The principle of proteolysis in vivo is to instigate irreversible changes to a set of protein substrates that alters their function and generates the required biological event. The sum total of the proteases and their target substrates operating in a physiologic pathway therefore defines the global event. Consequently, the identity of the substrate cleavages defines the proteases acting on them. We are developing proteomics-based methodologies, including selective protein labeling, multi-dimensional electrophoresis, and mass spectrometry techniques, to identify the products of proteolysis in vivo.

Guy Salvesen's Bio

Guy Salvesen earned his Ph.D. in biochemistry from Cambridge University in 1980. He conducted postdoctoral research at Strangeways Laboratory and MRC Laboratory of Molecular Biology in Cambridge, followed by further post-doctoral training at the University of Georgia. In 1991 he was appointed Assistant Professor at Duke University. Dr. Salvesen was recruited to Sanford-Burnham Medical Research Institute in 1996, where he is professor and director of the Apoptosis and Cell Death Research Program and dean of the Graduate School of Biomedical Sciences. He also holds an adjunct position as professor in the Department of Pathology at the University of California, San Diego.


1981: Ph.D., Cambridge University, England, Biology
1977: B. Sc., London University, London, England, Microbiology

Other Appointments

Adjunct Professor, Department of Pathology, University of California, San Diego

Honors and Recognition

2014: Organizer, Keystone Meeting on Cell Death, February
2013: IUBMB Gold Medal Recipient, October
2010: Keynote Speaker, European Cell Death Organization Conference,
2010: Keynote Speaker, Gordon Research Conference on Cell Death
2009: Lifetime Achievement Award of the International Proteolysis Society
2008: Keynote Speaker, Queenstown Molecular Biology Conference
2008: Chair, Gordon Research Conference on Cell Death
2005: Helmut Holzer Memorial Prize
1999: International Proteolysis Society, Elected Secretary
1999: Keynote Speaker, Gordon Research Conference on Matrix Metalloproteinases
1988: American Association for the Study of Liver Diseases, State of the Art Lecture
1996: Chair, Gordon Research Conference on Proteolytic Enzymes and Their Inhibitors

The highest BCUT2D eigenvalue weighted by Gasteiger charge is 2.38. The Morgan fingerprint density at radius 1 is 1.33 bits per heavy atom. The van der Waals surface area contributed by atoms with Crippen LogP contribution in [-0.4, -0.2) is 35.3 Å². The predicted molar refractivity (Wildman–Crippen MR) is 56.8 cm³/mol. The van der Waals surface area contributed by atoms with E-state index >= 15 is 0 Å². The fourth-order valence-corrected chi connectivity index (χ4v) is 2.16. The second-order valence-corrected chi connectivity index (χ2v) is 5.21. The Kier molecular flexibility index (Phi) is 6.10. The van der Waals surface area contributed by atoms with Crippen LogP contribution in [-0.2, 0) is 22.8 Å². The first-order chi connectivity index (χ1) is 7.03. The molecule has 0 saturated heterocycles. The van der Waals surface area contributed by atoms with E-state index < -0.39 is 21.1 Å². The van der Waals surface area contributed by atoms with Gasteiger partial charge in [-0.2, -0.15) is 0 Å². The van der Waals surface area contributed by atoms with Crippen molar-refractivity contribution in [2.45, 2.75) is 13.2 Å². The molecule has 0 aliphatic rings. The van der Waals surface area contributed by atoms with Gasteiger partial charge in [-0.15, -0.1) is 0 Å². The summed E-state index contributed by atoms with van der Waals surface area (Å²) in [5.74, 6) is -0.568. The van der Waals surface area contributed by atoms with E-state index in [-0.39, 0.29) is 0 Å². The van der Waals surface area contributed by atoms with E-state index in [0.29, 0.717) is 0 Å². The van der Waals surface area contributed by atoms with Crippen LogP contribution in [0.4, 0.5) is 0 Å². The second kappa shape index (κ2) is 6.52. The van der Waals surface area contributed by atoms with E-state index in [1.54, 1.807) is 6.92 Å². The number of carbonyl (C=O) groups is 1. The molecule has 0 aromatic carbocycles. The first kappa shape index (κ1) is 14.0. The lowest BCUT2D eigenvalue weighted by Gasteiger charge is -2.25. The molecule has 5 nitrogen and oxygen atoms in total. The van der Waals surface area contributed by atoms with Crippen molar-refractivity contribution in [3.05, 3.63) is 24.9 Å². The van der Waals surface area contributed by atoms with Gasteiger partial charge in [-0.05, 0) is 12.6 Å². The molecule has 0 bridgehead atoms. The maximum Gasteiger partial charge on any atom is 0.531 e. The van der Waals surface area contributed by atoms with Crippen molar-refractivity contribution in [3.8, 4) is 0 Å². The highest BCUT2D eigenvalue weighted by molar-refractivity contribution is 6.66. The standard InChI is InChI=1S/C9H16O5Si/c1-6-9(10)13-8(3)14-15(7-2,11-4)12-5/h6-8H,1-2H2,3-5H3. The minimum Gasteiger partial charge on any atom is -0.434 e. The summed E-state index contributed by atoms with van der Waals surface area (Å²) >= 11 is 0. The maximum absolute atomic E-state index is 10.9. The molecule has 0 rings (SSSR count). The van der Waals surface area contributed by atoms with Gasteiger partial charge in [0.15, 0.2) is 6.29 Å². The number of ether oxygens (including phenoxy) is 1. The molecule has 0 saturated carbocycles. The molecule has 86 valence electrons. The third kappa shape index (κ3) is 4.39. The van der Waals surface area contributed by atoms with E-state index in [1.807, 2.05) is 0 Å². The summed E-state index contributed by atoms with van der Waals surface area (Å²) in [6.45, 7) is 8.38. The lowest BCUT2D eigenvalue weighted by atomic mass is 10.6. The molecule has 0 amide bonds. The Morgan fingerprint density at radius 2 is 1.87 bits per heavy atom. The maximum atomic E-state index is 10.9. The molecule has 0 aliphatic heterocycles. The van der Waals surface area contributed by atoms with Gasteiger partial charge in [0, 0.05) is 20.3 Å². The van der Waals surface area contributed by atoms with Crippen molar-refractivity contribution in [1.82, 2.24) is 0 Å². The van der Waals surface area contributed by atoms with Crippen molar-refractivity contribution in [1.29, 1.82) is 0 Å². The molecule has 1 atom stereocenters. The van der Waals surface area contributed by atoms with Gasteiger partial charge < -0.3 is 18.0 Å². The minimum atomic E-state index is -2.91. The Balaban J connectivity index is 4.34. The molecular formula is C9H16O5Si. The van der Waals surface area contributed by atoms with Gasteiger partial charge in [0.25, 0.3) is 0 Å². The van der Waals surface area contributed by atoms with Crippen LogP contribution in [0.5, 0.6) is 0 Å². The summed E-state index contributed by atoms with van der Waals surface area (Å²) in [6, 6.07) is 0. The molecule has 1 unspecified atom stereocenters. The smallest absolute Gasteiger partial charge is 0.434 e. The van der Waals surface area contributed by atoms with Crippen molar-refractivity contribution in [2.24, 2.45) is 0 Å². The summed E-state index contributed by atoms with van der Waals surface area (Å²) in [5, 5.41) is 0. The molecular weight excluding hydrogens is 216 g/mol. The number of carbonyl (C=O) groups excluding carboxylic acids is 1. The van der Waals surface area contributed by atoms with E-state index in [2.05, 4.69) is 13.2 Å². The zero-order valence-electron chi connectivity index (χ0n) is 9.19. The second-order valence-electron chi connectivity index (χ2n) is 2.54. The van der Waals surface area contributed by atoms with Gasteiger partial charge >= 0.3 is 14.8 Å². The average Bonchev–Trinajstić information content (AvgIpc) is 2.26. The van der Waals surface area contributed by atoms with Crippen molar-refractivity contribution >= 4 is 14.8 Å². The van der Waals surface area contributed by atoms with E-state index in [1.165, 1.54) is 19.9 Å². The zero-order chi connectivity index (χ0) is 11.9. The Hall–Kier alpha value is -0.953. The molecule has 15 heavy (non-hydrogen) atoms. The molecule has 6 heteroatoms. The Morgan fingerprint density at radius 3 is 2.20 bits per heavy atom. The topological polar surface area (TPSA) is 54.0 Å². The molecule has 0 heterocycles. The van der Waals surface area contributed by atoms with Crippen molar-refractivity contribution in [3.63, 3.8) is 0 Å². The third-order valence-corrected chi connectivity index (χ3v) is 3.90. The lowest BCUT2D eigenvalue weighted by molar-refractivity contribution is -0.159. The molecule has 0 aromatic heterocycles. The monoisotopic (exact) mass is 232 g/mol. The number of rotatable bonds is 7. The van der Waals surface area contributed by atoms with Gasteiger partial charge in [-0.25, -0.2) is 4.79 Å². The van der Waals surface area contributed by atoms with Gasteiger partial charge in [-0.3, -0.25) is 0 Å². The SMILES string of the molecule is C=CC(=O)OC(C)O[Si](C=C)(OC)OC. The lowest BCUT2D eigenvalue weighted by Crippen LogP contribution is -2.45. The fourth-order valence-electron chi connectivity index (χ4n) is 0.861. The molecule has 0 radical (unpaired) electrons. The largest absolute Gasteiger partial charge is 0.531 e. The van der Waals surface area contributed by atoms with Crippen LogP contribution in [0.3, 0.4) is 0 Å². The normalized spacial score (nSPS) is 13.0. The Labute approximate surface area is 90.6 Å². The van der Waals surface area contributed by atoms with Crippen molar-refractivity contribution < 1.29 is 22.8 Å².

CMSN Accessory


SUMO deconjugation is required for arsenic-triggered ubiquitylation of PML.

Fasci D, Anania VG, Lill JR, Salvesen GS

Sci Signal 2015 Jun 9 ;8(380):ra56

FLIP(L) induces caspase 8 activity in the absence of interdomain caspase 8 cleavage and alters substrate specificity.

Pop C, Oberst A, Drag M, Van Raam BJ, Riedl SJ, Green DR, Salvesen GS

Biochem J 2011 Feb 1 ;433(3):447-457

Emerging principles in protease-based drug discovery.

Drag M, Salvesen GS

Nat Rev Drug Discov 2010 Sep ;9(9):690-701

Show All Select Publications

Differential specificity of SARS-CoV-2 main protease variants on peptide versus protein-based substrates.

Rocho FR, Snipas SJ, Shamim A, Rut W, Drag M, Montanari CA, Salvesen GS

FEBS J 2024 Jan ;291(1):61-69

Cell organelles are retained inside pyroptotic corpses during inflammatory cell death.

Hempel A, D'Osualdo A, Snipas SJ, Salvesen GS

Biosci Rep 2023 Oct 31 ;43(10)

Caspase-9 inhibition confers stronger neuronal and vascular protection compared to VEGF neutralization in a mouse model of retinal vein occlusion.

Avrutsky MI, Chen CW, Lawson JM, Snipas SJ, Salvesen GS, Troy CM

Front Neurosci 2023 ;17:1209527

Oxidation of caspase-8 by hypothiocyanous acid enables TNF-mediated necroptosis.

Bozonet SM, Magon NJ, Schwartfeger AJ, Konigstorfer A, Heath SG, Vissers MCM, Morris VK, Göbl C, Murphy JM, Salvesen GS, Hampton MB

J Biol Chem 2023 Jun ;299(6):104792

Gain of function of a metalloproteinase associated with multiple myeloma, bicuspid aortic valve, and Von Hippel-Lindau syndrome.

Snipas SJ, Jappelli R, Torkamani A, Paternostro G, Salvesen GS

Biochem J 2022 Jul 29 ;479(14):1533-1542

Resurrection of an ancient inflammatory locus reveals switch to caspase-1 specificity on a caspase-4 scaffold.

Bibo-Verdugo B, Joglekar I, Karadi Giridhar MN, Ramirez ML, Snipas SJ, Clark AC, Poreba M, Salvesen GS

J Biol Chem 2022 Jun ;298(6):101931

Show All Publications